Minorities find a home on the Internet

Back in those heady early days of the web, before big media houses deigned to spend money online, the uncool kids, the freaks and geeks, were the netizens of this somewhat anarchic medium. With chatrooms dedicated to obscure role-playing games and forum flame wars over who shot first, they reigned supreme, finding like-minded allies in the ether.

But 15 years on, the rest of your matric class is on the net, even the ten-thumbed Neanderthal who couldn’t spell email. The time of the geek it seems is past, and the Internet is for everyone. Having access is a constitutional right in Finland, and my gardener can access it on his cellphone.

Local minorities are finding their voice

With the Internet becoming the “medium of choice” its democratic nature is evolving, and now, instead of just the local neighbourhood goth tech-head finding his soulmate, many minorities are too.

On the Internet local minorities are finding their faces, their languages, their cultural injokes – and importantly, they’re also finding their voice.

Jewishweb.co.za, Coloured.co.za and Indfinity.com are just some of the local minority-flavour sites that have sprung up over the years, but minority use of the net has a far greater take-up in the US, where the growing Hispanic and Asian American populations are changing how advertisers see minorities.

A marketing and advertising opportunity

In the US, studies on ethnic minority use of the Internet to find media representation is showing that Hispanics and Asian-Americans, whose cultures are not reflected in mainstream media, are fast becoming marketing targets of choice. But smart marketers are talking to these consumers on their own terms, rather than as sidelined, and sidekick, minorities.

On the net, these groups aren’t minorities. On the sites they frequent, their cultures and lifestyles are dominant, and often these sites connect Diaspora communities from around the world. Sepiamutiny is one such site, where mostly second-generation Indian Americans discuss their diverse cultural experiences, but also where Indian Diaspora members from across the world visit.

Charles Ash, a managing partner at SciFI Communications Systems is the founder of one of the local web’s early minority population sites, Bruin-ou.com. He says: “Around 9% of the South African population is Coloured, while 9.3% is White – but mainstream media representation for Coloureds is non-existent.”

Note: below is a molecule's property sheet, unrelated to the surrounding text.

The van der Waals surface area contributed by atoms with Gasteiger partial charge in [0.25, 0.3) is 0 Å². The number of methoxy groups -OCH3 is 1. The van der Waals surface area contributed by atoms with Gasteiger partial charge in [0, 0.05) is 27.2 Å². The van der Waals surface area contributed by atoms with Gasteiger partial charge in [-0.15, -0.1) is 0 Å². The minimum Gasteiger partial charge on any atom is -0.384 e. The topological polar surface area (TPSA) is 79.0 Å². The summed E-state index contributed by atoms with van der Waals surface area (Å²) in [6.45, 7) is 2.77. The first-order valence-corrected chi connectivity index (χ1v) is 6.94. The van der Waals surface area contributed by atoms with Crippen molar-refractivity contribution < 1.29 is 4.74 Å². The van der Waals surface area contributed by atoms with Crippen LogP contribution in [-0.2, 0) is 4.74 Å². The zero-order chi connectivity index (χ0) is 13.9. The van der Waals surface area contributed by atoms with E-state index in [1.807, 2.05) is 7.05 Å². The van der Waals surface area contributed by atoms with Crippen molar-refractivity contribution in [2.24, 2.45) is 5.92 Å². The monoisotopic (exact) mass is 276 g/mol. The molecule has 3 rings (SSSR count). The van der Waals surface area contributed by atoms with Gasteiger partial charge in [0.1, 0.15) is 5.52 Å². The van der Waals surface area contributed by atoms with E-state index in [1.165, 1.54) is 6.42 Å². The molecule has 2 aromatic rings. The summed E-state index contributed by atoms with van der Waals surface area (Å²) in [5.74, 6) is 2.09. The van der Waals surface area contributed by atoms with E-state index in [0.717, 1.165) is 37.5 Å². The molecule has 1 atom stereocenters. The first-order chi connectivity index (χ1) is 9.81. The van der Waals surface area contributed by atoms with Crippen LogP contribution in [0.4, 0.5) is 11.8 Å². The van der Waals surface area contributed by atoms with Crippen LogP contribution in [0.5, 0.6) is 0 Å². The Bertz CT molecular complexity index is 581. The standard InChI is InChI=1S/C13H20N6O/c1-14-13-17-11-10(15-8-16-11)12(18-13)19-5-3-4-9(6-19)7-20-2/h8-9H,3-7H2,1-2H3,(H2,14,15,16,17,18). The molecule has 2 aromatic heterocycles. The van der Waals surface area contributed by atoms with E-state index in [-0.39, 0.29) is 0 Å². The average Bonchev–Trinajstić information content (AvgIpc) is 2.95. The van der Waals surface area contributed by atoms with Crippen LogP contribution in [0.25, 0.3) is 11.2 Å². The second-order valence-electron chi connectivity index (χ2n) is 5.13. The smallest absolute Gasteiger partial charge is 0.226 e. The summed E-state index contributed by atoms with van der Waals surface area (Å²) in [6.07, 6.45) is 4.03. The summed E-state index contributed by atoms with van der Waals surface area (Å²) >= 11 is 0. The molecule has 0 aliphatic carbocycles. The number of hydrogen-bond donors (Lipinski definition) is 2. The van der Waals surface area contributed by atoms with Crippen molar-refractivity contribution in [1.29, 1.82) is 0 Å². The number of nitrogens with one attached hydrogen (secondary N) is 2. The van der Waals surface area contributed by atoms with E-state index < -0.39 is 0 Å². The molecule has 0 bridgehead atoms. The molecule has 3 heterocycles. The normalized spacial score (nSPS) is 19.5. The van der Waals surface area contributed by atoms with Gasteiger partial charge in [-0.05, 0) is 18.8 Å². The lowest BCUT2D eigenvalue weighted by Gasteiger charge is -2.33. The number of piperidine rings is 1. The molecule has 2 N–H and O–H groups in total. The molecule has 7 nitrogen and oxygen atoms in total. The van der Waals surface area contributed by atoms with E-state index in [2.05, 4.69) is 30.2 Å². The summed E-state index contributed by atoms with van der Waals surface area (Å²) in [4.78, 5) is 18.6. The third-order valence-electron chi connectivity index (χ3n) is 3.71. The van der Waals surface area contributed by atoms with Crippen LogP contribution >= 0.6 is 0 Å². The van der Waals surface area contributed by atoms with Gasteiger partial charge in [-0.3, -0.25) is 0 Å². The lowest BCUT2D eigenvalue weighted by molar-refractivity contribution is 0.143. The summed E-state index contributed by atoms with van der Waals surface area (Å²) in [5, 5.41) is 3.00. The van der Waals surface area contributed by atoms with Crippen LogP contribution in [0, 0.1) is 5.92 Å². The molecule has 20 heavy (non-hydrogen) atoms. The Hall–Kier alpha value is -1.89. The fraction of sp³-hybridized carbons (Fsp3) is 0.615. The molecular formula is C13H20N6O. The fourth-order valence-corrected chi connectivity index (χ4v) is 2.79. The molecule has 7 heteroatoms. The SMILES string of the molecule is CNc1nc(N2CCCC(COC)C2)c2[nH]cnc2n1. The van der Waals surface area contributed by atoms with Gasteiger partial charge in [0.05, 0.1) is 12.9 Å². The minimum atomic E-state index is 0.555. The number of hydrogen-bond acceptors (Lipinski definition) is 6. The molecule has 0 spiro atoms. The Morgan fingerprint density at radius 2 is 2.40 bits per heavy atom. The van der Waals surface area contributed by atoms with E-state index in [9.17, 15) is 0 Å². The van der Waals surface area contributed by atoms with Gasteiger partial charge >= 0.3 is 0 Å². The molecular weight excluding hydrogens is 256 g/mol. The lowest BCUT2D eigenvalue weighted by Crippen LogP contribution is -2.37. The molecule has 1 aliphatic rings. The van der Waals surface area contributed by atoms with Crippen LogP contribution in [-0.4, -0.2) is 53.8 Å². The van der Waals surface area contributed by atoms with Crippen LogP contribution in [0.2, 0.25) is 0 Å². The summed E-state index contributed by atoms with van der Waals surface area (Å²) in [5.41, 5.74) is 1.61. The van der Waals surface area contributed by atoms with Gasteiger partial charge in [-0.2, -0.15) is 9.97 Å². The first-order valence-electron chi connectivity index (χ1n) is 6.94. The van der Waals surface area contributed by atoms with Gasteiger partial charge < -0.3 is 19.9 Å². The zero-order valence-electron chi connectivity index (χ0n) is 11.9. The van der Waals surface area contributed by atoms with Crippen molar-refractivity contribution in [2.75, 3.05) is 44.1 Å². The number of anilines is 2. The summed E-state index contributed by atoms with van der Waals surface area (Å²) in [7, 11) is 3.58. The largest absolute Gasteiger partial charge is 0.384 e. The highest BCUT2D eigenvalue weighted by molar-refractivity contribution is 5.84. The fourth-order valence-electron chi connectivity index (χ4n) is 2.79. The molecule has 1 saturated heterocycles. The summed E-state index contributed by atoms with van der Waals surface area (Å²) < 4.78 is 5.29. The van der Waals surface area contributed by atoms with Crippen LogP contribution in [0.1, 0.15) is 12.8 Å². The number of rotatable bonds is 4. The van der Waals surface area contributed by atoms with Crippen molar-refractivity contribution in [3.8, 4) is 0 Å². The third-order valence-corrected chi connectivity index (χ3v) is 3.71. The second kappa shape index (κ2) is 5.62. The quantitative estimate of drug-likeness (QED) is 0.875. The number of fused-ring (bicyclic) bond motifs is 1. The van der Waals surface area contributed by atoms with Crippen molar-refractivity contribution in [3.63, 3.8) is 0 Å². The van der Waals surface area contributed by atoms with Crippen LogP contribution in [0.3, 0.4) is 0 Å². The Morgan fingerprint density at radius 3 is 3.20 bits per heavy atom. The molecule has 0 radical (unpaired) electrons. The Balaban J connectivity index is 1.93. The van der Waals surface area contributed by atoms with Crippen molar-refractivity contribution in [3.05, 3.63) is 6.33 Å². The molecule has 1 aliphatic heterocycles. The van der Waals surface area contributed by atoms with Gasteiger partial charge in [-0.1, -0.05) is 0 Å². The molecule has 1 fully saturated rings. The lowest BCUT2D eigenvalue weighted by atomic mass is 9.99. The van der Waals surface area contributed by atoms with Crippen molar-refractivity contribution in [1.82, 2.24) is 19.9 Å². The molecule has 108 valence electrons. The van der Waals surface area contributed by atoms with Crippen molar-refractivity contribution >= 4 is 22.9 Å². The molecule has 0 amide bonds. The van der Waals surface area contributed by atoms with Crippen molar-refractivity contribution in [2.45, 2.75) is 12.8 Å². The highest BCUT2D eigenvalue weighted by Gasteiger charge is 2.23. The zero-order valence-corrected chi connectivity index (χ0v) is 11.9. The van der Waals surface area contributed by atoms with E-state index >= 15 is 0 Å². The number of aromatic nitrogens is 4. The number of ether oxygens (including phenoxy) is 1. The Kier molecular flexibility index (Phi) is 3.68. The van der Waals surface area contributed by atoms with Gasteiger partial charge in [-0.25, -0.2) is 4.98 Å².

Ash started Bruin-ou.com in December 2000, and despite garnering around 35 000 subscribers, couldn’t get advertisers on board, constantly confronting stereotypes “about Coloureds and what they should be”. Despite the site being ignored by mainstream agencies and planners, it however, he says, created quite a stir among the users, allowing them a media space, for the first time, to “explore Coloured identity”. He adds that the absence of any mainstream media representation for South African Coloureds possibility contributes to the populations apparent “dysfunction”, however, through Bruin-ou.com, he reached a significant number of affluent members of the population.

Shattering stereotypes

Lauded as a tool for social mobilisation, the web now offers affluent minorities space to air their views on their own terms, in their own voices. And in doing so is shattering stereotypes – the lascivious Latina is replaced with the intellectual Hispanic American; the demure Indian woman with an outspoken feminist, who has a penchant for channeling Steve Biko.

And even as minorities find ways to live their cultures online, they use it to discuss these cultures; to critique them and to pass their knowledge along to Diaspora members hundreds of miles away. Take the Pink Chaddi Campaign, started to raise awareness of, and protest, “Eve teasing”, the public sexual harassment of women in India.

The site gained international press, and received messages of support from people of Indian origin, especially women, around the world.

Minorities also use the Internet to find true love; Bharat Matrimony.com is one of the world’s most successful online “dating” sites, where Diaspora Indians and Indian nationals find husbands and wives practising the same culture. It is unashamed in its promotion of sharing a culture as a factor in a happy and successful marriage, something many of its users firmly believe.

Social networking brings a whole new angle to this cultural dominance online though; while most of the sites referenced above still require a few techies and editors, sites like Facebook offer users the tools to build “mini-sites” on whatever cultural grouping they choose, reflecting their view of the world. Local affluent minorities are becoming web- savvy and are taking niche publishing to its ultimate evolution; groups like this Coloured Comedy event have almost exclusively Coloured fans.

In 2001, Dr T. Matthew Ciolek, of the Research School of Pacific and Asian Studies, at the Australian National University in Canberra, in his paper Internet and Minorities, wrote: “Those groups who are (or recently were) systematically marginalised and disadvantaged in relations with the rest of their society can find in the Internet a valuable ally. However, the effective use of the Net to ameliorate the situation, or simply to communicate the truth about their lives, is far from being a routine matter.”

Nine years later, it seems finding mainstream media representation beyond the stereotype, and a voice, may be more routine now for affluent minorities than ever before.



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